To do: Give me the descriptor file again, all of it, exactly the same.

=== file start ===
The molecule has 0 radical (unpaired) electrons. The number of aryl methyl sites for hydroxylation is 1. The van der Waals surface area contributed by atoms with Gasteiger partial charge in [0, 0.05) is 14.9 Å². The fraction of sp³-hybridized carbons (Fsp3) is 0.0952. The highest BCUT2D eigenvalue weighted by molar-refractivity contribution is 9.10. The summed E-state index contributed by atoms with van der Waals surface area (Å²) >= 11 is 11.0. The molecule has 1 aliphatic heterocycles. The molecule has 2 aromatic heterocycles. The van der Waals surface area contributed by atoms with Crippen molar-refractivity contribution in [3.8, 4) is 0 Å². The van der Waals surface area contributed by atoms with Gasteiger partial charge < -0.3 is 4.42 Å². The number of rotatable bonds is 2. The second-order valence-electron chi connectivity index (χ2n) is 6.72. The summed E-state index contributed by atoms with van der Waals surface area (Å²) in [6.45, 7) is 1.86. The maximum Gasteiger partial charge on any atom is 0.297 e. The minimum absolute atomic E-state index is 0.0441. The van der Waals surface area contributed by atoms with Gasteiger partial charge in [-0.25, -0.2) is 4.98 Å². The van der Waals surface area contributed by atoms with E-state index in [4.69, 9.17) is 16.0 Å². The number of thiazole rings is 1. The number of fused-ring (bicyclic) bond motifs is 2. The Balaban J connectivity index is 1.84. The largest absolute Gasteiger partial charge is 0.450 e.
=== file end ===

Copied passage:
The molecule has 0 radical (unpaired) electrons. The number of aryl methyl sites for hydroxylation is 1. The van der Waals surface area contributed by atoms with Gasteiger partial charge in [0, 0.05) is 14.9 Å². The fraction of sp³-hybridized carbons (Fsp3) is 0.0952. The highest BCUT2D eigenvalue weighted by molar-refractivity contribution is 9.10. The summed E-state index contributed by atoms with van der Waals surface area (Å²) >= 11 is 11.0. The molecule has 1 aliphatic heterocycles. The molecule has 2 aromatic heterocycles. The van der Waals surface area contributed by atoms with Crippen molar-refractivity contribution in [3.8, 4) is 0 Å². The van der Waals surface area contributed by atoms with Gasteiger partial charge < -0.3 is 4.42 Å². The number of rotatable bonds is 2. The second-order valence-electron chi connectivity index (χ2n) is 6.72. The summed E-state index contributed by atoms with van der Waals surface area (Å²) in [6.45, 7) is 1.86. The maximum Gasteiger partial charge on any atom is 0.297 e. The minimum absolute atomic E-state index is 0.0441. The van der Waals surface area contributed by atoms with Gasteiger partial charge in [-0.25, -0.2) is 4.98 Å². The van der Waals surface area contributed by atoms with E-state index in [4.69, 9.17) is 16.0 Å². The number of thiazole rings is 1. The number of fused-ring (bicyclic) bond motifs is 2. The Balaban J connectivity index is 1.84. The largest absolute Gasteiger partial charge is 0.450 e.